Dems: Trump budget is recipe for shutdown

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House Democratic leaders are warning Republicans that President Trump’s 2018 budget is a recipe for a government shutdown.

Trump has yet to unveil his finalized budget blueprint for next year, but an initial outline released in March — dubbed a “skinny budget” — proposed a $54 billion increase in defense spending, accompanied by offsetting cuts to domestic programs favored by the Democrats.

If GOP leaders adhere to that unbalanced approach, the Democrats cautioned Thursday, a shutdown is guaranteed. 

“[There’s] no chance this could happen, so if you want to shut the government down, keep talking about this skinny budget,” Rep. Nita Lowey (D-N.Y.), senior Democrat on the House Appropriations Committee, told reporters during a press briefing outside the Capitol.

The Republicans control both chambers of Congress, but the Democrats’ filibuster powers in the Senate — combined with the repeated inability of GOP leaders to secure 218 votes on fiscal bills in the House — lend the minority party plenty of leverage in the 2018 spending fight. And they say they intend to use it.

“They’re going to need our votes to pass anything,” said Rep. John Yarmuth (D-Ky.), senior Democrat on the House Budget Committee. 

{mosads}Trump’s skinny budget offered few details, but outlined a sharp shift in spending for the military at the expense of non-defense domestic programs. At the agency level, the blueprint proposed a 31 percent cut to the Environment Protection Agency; a 29 percent cut to the State Department; and 21 percent cuts to the Labor and Agriculture departments, among other steep agency-level reductions.

While individual program cuts were not specified, spending reductions of that magnitude would necessarily lead to the gutting of a long list of domestic programs, including many that disproportionately benefit low-income people. 

Rep. Pramila Jayapal (D-Wash.) characterized the plan as a “punch in the gut” to programs such as Head Start and food stamps — ultimately being “a cruel joke” on the working-class Americans, many of whom backed Trump in November.

“It is a pretense,” echoed Rep. Steny Hoyer (Md.), the Democratic whip. “It is an ideological document — not a document that will ever be implemented.” 

White House budgets are generally not passed by Congress, even when the president’s party holds the Speaker’s gavel. But the issue of parity between defense and non-defense spending is sure to rank among the tougher fights surrounding whatever 2018 funding strategy the Republicans adopt.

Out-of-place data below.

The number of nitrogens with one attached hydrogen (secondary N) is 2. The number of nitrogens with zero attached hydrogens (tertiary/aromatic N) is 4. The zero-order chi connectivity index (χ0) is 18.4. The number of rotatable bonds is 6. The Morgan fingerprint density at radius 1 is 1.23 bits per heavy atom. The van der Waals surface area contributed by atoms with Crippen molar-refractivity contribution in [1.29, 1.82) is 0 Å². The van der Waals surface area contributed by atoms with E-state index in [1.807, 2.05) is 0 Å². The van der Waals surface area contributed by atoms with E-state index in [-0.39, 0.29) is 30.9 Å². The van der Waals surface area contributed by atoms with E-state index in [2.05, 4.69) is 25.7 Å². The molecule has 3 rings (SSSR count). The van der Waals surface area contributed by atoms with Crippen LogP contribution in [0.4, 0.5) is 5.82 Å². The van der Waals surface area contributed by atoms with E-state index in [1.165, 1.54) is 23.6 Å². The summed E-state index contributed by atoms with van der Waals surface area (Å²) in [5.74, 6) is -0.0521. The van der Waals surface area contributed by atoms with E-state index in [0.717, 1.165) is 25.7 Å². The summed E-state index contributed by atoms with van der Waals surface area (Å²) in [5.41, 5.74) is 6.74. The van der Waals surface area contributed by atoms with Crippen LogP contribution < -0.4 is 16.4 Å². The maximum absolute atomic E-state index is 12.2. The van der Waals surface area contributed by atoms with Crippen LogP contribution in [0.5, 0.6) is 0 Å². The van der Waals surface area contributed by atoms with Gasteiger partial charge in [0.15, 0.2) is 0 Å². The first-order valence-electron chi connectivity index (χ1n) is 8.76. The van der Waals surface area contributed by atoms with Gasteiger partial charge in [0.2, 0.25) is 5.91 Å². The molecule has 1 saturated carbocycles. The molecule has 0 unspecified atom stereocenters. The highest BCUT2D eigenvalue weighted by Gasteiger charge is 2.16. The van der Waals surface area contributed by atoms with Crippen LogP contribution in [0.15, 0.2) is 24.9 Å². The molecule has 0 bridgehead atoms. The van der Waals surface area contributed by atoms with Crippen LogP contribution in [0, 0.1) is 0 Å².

GOP leaders crowed in March, when Congress passed an omnibus spending package to keep the government running through the remainder of fiscal year 2017, which ends Oct. 1. Speaker Paul Ryan (R-Wis.) was quick to note the package included a hike in defense spending that transcended that of domestic programs — a victory in the eyes of Republicans, after years of former President Obama demanding equal treatment of both.

“This forced parity that we lived under under the Obama years really constrained our ability to rebuild our military for this century. This appropriations bill changes all of that,” Ryan said at the time. 

“No longer are the needs of our military going to be held hostage for increases in domestic spending.” 

But Democrats dispute that claim, noting that the 2017 omnibus included a supplemental White House request for more military spending. Take away that supplemental, they say, and there was the same parity the Democrats have demanded since spending caps were set by the Budget Control Act in 2011. 

Yarmuth and the Democrats say they’ll insist on that parity once more in September, when Congress must pass another appropriations package to keep the government running into fiscal 2018.

“We don’t want to pit teachers against soldiers,” Yarmuth said.

Trump’s expanded 2018 budget plan is expected to arrive next week. It’s unclear when Republican leaders on the House Budget Committee will unveil their own blueprint, but Yarmuth said the Democrats expect the package to be marked up in the second week of June. 

Tags John Yarmuth Paul Ryan

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